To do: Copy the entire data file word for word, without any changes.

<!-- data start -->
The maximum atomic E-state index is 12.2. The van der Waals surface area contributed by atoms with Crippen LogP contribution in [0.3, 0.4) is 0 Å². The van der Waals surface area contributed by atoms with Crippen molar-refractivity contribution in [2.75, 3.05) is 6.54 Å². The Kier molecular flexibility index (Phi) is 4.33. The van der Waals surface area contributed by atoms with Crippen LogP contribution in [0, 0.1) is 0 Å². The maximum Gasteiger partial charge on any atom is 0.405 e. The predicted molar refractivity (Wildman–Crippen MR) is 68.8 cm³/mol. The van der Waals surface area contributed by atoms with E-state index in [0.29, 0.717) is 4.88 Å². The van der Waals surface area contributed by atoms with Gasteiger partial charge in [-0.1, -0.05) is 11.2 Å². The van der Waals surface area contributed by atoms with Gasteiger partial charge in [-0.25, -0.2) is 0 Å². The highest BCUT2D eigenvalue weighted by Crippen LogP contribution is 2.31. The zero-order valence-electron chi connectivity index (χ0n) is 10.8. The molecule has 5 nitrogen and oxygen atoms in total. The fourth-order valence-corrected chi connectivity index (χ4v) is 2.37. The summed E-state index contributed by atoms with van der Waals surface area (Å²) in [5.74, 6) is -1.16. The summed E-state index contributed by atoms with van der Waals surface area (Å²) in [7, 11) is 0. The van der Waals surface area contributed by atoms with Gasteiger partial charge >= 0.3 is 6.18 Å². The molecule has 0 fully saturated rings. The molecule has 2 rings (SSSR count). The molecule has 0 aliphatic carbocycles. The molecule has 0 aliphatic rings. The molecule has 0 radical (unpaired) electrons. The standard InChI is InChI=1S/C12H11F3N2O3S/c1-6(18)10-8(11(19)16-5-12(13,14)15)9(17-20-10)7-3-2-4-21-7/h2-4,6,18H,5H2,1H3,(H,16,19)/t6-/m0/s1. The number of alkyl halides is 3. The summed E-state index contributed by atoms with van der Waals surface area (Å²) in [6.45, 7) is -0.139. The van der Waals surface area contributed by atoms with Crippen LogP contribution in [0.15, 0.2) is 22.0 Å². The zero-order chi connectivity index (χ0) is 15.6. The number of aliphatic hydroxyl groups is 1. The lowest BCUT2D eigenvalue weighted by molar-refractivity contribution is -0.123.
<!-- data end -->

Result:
The maximum atomic E-state index is 12.2. The van der Waals surface area contributed by atoms with Crippen LogP contribution in [0.3, 0.4) is 0 Å². The van der Waals surface area contributed by atoms with Crippen molar-refractivity contribution in [2.75, 3.05) is 6.54 Å². The Kier molecular flexibility index (Phi) is 4.33. The van der Waals surface area contributed by atoms with Crippen LogP contribution in [0, 0.1) is 0 Å². The maximum Gasteiger partial charge on any atom is 0.405 e. The predicted molar refractivity (Wildman–Crippen MR) is 68.8 cm³/mol. The van der Waals surface area contributed by atoms with E-state index in [0.29, 0.717) is 4.88 Å². The van der Waals surface area contributed by atoms with Gasteiger partial charge in [-0.1, -0.05) is 11.2 Å². The van der Waals surface area contributed by atoms with Gasteiger partial charge in [-0.25, -0.2) is 0 Å². The highest BCUT2D eigenvalue weighted by Crippen LogP contribution is 2.31. The zero-order valence-electron chi connectivity index (χ0n) is 10.8. The molecule has 5 nitrogen and oxygen atoms in total. The fourth-order valence-corrected chi connectivity index (χ4v) is 2.37. The summed E-state index contributed by atoms with van der Waals surface area (Å²) in [5.74, 6) is -1.16. The summed E-state index contributed by atoms with van der Waals surface area (Å²) in [7, 11) is 0. The van der Waals surface area contributed by atoms with Gasteiger partial charge >= 0.3 is 6.18 Å². The molecule has 0 fully saturated rings. The molecule has 2 rings (SSSR count). The molecule has 0 aliphatic carbocycles. The molecule has 0 aliphatic rings. The molecule has 0 radical (unpaired) electrons. The standard InChI is InChI=1S/C12H11F3N2O3S/c1-6(18)10-8(11(19)16-5-12(13,14)15)9(17-20-10)7-3-2-4-21-7/h2-4,6,18H,5H2,1H3,(H,16,19)/t6-/m0/s1. The number of alkyl halides is 3. The summed E-state index contributed by atoms with van der Waals surface area (Å²) in [6.45, 7) is -0.139. The van der Waals surface area contributed by atoms with Crippen LogP contribution in [0.15, 0.2) is 22.0 Å². The zero-order chi connectivity index (χ0) is 15.6. The number of aliphatic hydroxyl groups is 1. The lowest BCUT2D eigenvalue weighted by molar-refractivity contribution is -0.123.